Puerto Rico militant freed from custody after 36 years

Oscar Lopez Rivera, the Puerto Rican nationalist who spent more than three decades behind bars for his role in a violent struggle for independence from the US, will be celebrated as a hero upon his early release Wednesday and honoured next month in New York City's massive Puerto Rican Day parade. The group claimed responsibility for more than 100 bombings at government buildings, department stores, banks and restaurants in New York, Chicago, Washington, and Puerto Rico during the 1970s and early 1980s.

Joe Connor, whose father was killed in the Fraunces Tavern bombing when Joe was nine, told NPR, "I would love to ask people who support his release and say, If not a terrorist, what has Oscar Lopez done to help the Puerto Rican people?"

Puerto Rican nationalist Oscar Lopez Rivera is being released Wednesday from house arrest after decades behind bars in a case that has made him a martyr for his supporters but outrages those who lost loved ones in.

Wearing black jeans and a shirt decorated with a Puerto Rican flag pin, the 74-year-old greeted cheering supporters through a fence at his daughter's San Juan home before getting into a jeep.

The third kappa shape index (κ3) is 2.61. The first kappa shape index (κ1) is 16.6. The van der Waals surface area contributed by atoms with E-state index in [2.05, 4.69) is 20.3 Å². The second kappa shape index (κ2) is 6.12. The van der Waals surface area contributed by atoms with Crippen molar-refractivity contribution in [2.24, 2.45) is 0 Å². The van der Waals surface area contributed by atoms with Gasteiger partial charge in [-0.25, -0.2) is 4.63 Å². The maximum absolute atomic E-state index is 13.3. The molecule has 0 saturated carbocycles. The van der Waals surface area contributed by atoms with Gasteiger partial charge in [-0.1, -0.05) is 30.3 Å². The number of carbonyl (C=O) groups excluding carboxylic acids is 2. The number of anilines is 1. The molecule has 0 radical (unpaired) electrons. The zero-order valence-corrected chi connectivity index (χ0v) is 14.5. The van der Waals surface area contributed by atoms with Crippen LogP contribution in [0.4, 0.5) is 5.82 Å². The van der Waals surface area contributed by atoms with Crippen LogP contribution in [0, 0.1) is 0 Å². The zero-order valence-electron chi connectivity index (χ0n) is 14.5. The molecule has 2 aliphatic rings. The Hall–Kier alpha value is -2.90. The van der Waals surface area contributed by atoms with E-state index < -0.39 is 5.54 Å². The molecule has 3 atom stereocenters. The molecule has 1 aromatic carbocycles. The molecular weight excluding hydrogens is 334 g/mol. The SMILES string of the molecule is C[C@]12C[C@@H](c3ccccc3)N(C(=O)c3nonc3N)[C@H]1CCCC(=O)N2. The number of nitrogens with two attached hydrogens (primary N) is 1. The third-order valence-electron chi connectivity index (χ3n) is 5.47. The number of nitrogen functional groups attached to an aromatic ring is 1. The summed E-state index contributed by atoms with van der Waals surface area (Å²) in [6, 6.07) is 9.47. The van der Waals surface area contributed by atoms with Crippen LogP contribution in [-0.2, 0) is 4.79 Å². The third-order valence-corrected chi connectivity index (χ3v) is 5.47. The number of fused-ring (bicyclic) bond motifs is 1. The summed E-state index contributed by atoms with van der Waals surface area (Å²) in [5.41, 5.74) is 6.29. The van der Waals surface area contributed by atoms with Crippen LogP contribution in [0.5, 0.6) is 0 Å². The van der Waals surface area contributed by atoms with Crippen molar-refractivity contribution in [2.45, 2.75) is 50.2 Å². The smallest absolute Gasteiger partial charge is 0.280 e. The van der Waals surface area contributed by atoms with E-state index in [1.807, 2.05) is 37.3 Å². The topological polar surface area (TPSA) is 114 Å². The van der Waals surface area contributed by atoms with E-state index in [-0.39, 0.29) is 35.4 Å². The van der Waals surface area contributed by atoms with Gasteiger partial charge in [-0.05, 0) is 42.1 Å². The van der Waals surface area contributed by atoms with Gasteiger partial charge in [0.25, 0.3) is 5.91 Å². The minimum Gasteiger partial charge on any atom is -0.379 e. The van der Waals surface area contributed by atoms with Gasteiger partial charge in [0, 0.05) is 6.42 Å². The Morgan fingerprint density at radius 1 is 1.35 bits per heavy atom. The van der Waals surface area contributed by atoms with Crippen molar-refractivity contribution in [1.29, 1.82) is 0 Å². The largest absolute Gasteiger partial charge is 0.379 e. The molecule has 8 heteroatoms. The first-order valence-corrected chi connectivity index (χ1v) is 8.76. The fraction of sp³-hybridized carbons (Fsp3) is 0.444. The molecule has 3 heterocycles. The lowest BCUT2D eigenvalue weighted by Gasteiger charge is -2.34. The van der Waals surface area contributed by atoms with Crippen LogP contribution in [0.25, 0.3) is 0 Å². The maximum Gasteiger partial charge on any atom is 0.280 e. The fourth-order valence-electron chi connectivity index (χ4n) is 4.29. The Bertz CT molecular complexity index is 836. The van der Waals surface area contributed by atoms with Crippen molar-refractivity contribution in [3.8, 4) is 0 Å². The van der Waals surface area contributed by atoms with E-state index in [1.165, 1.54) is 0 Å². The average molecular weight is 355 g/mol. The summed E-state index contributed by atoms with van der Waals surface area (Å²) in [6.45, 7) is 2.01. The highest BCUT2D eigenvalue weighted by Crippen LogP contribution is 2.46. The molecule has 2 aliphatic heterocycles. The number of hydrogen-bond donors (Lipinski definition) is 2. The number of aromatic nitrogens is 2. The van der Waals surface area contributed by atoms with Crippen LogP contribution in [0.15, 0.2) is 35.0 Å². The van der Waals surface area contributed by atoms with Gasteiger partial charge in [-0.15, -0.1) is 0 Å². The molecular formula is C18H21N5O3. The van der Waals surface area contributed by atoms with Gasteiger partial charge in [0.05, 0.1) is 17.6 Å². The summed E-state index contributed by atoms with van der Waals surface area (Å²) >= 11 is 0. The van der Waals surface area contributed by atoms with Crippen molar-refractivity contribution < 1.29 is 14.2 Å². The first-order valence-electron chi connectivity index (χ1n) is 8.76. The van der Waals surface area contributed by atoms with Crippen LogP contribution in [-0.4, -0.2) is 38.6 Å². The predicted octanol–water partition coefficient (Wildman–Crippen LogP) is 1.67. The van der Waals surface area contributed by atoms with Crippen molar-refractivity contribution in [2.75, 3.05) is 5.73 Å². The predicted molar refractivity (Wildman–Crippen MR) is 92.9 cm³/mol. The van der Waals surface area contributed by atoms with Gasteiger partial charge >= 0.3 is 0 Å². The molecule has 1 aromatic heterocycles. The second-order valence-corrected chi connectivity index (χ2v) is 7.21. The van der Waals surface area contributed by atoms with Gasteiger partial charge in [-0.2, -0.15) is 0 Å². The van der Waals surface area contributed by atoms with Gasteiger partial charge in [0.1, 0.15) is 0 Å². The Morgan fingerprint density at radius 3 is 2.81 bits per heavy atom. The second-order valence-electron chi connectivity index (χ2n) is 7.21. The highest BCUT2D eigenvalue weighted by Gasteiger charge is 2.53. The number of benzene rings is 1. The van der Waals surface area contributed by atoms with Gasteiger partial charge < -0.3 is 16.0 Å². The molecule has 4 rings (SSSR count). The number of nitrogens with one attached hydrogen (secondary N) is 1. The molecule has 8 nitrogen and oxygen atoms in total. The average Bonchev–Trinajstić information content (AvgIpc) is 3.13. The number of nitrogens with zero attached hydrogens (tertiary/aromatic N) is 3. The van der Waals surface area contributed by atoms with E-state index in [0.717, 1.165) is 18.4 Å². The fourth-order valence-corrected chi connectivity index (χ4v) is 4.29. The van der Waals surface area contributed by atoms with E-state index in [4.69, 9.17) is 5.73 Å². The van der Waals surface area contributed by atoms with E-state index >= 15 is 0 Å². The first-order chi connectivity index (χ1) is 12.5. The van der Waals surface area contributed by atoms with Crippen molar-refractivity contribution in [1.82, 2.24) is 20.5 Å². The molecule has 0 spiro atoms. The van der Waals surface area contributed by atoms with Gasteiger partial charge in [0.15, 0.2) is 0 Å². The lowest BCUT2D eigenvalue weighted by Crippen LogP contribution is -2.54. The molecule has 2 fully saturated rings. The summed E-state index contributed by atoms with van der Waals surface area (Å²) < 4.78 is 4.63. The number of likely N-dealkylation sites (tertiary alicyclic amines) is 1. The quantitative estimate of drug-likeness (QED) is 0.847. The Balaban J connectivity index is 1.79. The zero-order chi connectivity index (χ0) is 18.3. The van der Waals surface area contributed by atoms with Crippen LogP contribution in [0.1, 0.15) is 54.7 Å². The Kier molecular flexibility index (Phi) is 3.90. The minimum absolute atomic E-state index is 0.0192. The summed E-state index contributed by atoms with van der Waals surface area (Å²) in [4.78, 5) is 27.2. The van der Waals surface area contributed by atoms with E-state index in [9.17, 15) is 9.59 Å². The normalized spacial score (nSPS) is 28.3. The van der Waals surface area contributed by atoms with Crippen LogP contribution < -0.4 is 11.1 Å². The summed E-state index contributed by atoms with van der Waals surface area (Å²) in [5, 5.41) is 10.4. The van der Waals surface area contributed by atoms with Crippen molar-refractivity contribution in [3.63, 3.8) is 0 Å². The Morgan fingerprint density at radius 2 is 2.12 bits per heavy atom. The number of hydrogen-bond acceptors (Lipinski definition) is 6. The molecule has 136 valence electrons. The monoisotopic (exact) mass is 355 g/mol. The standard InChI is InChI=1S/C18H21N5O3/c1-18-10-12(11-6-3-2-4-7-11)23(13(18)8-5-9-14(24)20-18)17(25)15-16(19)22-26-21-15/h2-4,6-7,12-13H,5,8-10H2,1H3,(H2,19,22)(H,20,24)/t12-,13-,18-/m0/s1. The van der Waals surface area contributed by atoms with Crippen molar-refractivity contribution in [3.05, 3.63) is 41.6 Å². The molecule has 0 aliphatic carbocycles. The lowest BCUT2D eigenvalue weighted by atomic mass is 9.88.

Lopez Rivera is set to be honored with a special "National Freedom Hero" award at next month's Puerto Rican Day Parade in Manhattan. But independence has received less than 6 percent of the vote in four previous referendums.

He was arrested and charged with "seditious conspiracy" for his role in FALN activities in 1981 and sentenced to 55 years in prison. The leftist group Armed Forces of National Liberation, also known as FALN, claimed responsibility for the bombing that killed four people and injured more than 60. At his sentencing, a federal judge termed him an "unreconstructed revolutionary".

Other sponsors for the parade include AT&T, Coca Cola and the New York Yankees. That request was denied, and Lopez Rivera was eventually sentenced to 55 years in prison - a sentence nearly 20 times longer than those handed down for similar offences. Four were killed and dozens injured in the blast.

Since yesterday afternoon, the independence leader was without the electronic shackle they placed on him at the end of January when the then United States president Barack Obama pardoned him, after more than 35 years in prison.

In 1999, President Bill Clinton offered Lopez clemency but the inmate rejected the offer because it excluded two associates who have since been released.

In an interview with the Puerto Rican daily El Nuevo Dia, Lopez Rivera said: "I want to enjoy Puerto Rico, my family". The island's 3.5 million residents are USA citizens and serve in the military.

  • Leroy Wright